The Web Hostess: Online manners, memes and must-see video

Mar 02, 2011

A weekly chat about the best ways to kill time online. Our Web Hostess, Monica Hesse, sifts the Internet so you don't have to, searching for meaning, manners and the next great meme.

Afternoon, everyone, and thanks for stopping by.

Today I am loving this series of photographs from artist Michael Wolf, in which he curates a series of images that Google Street View has automatically collected. For his efforts, he won an Honorable Mention at the World Press Photo Awards.

MSNBC's photo blog asks interesting questions that I think are worth exploring: Should this be considered art? Should Wolf's curating be considered artistry? Or just privacy invasion?


Also: Designer John Galliano is the latest celebrity to undergo immolation-by-Internet when a video of him spewing anti-Semitic bile landed online.

The larger question (or one of them): Do you believe that people's online behavior is a trustworthy marker of their real personalities? Galliano's behavior is obviously atrocious. But in general, would you consider your Facebook profile an accurate representation of yourself?

Also: Charlie Sheen, coming off of a week of splendiferous crashes, has recently opened a Twitter account.

If there is a Twitter account in existence that is more trainwreck-eriffic than this idea, I would like to see it.

So, what is the # called on Twitter, and why? People call it a hash mark (correct?) put it's a pound sign (correct?). I'm confused as to why all of a sudden it has a new name - or am I just old and this is beyond my grasp?

You can grasp it! On Twitter, it's known as a hashtag, and it's how people categorize that they're talking about a specific topic.

In the United States its called a pound sign, but in other English speaking countries (Great Britain, Australia, etc) it's known as a "hash"  -- so Twitter is not pulling it out of nowhere.

This is fantastic anyway you spell it.

Oh indeed. When I saw that game a few days ago, it was just Sheen and Gaddafi. I'm not sure whether throwing Beck into the mix helps or not. The dichotomy of Gaddafi and Sheen was nice.

Two things for you today: The Guardian has a quiz listing statements by Gaddafi and Sheen, and you have to identify who said which statement.  New York Magazine does something similar, but includes Glenn Beck in the mix: h

Got it -- two different quizzes.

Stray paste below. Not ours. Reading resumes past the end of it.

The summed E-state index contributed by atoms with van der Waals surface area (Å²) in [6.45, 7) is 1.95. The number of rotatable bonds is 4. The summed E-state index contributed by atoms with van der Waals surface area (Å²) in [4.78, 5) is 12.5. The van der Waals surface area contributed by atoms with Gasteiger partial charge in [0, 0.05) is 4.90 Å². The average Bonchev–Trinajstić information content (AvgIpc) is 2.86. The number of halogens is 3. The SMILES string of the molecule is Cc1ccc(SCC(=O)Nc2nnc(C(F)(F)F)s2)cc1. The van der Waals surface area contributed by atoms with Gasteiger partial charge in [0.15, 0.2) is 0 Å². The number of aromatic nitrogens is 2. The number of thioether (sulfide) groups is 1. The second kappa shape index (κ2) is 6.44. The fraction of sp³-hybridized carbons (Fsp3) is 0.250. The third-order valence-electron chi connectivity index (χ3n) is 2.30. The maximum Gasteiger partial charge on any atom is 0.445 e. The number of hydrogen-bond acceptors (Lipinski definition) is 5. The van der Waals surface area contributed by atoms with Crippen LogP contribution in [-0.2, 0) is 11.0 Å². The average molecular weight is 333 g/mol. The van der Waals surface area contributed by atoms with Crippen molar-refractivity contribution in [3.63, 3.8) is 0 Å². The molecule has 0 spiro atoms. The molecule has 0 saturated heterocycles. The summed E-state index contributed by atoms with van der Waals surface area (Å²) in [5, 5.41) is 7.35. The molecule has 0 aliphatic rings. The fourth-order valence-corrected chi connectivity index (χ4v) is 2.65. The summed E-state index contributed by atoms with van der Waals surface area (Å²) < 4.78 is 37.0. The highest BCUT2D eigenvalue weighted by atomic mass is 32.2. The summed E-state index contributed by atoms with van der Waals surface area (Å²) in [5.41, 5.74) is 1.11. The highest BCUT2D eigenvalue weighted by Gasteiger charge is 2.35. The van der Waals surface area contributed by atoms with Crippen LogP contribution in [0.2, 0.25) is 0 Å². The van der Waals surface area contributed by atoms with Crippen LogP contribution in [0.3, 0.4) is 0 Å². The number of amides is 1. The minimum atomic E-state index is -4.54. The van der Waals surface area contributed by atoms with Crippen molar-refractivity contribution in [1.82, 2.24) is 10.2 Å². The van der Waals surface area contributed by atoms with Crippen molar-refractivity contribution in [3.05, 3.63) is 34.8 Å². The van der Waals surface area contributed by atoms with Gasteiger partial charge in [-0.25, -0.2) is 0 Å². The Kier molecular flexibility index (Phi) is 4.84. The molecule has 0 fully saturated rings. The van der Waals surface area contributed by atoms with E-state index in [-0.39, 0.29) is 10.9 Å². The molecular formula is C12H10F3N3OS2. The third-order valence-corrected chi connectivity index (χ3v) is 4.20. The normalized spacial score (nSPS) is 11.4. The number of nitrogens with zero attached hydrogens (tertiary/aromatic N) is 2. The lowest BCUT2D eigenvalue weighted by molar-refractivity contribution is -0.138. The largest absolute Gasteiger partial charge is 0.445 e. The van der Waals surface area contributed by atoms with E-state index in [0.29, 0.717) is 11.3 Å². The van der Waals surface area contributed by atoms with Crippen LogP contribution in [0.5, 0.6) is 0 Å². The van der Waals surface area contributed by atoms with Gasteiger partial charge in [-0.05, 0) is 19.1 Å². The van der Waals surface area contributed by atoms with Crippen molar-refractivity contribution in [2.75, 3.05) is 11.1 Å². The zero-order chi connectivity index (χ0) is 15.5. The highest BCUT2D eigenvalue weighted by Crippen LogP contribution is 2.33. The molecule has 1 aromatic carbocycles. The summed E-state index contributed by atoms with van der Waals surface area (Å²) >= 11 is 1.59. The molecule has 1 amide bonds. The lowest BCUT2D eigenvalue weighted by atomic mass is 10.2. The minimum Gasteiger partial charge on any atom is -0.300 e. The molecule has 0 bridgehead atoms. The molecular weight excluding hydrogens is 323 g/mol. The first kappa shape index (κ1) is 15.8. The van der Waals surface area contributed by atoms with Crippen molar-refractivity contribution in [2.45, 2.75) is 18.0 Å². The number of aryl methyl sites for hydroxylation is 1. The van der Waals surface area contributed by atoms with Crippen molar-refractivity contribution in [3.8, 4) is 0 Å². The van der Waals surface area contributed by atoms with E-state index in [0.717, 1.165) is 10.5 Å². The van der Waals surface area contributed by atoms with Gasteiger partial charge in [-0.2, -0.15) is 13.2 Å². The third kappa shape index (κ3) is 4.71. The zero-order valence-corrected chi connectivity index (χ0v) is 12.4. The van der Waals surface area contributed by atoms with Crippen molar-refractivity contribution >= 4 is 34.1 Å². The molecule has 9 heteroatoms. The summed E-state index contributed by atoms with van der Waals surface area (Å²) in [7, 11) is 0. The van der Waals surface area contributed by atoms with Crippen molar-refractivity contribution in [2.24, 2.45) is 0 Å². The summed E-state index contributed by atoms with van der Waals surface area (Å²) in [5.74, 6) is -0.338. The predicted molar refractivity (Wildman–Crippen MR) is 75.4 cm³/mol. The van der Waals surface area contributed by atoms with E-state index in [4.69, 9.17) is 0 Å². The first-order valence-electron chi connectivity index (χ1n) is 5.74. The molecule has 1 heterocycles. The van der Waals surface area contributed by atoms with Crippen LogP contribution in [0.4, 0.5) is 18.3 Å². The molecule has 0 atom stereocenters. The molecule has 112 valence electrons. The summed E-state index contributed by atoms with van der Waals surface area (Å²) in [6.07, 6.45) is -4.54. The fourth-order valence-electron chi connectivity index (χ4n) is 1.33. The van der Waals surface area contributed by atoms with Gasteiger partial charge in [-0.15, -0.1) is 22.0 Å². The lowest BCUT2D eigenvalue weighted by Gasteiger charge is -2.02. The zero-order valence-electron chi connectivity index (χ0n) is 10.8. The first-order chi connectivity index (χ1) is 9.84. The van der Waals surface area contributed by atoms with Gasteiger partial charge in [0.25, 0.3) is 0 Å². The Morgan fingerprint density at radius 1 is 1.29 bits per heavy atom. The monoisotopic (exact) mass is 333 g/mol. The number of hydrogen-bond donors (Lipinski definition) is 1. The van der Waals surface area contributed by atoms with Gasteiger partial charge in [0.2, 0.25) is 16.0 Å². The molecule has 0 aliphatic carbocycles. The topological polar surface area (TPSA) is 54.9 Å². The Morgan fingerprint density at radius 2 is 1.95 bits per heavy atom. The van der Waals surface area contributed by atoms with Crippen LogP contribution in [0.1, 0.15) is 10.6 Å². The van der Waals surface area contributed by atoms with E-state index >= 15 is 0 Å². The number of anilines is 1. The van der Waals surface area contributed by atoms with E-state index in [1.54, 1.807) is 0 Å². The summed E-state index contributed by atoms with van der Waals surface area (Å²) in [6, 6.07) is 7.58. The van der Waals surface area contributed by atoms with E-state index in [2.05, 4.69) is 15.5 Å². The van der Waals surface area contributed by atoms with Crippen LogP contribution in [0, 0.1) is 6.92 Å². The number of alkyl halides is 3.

I would also like to see something whipped up involving Melissa Leo.

Have you seen the trailer for this Swedish short film yet? Sorry I don't have a link, but it is the funniest thing I have seen in quite a long time.

You mean, this video here?

I find it kind of soothing. I keep waiting for a Jeff Bridges cameo.

It's even more boring than I am in real life. I have a business and a reputation, and the last thing I need is for Facebookers to see me drunk or otherwise unimpressive. Of course, I'm old.

So, are you just leaving out the interesting stuff? Or inserting more boring?

I wish Charlie would tell us what this means. I guess I'm just one of the turds who can't comprehend how his awesome brain works.

I think it means that, um, if you do everything passionately (or violently?) then no one will question your authenticity?

But then again, I am still trying to find meaning in his comparison of smoothies and chocolate milk.

Speak to us, Charlie.

Right below that on my computer at least is a photo of a child with a cleft palate.

I think this is just on your computer.

I don't find these compelling at all. What interests you about them?

Really? I think they're fascinating. I think they're an online version of the old, "If a tree falls in the woods" question. Life is happening, even when other people aren't there to observe it. The Google cam is quietly scanning the landscape, capturing moments of mundanity and horror, and is unable to discern between the two because it is just a machine. It snaps a photo of an old woman splayed in the street with the same dispassion that it photographs a house.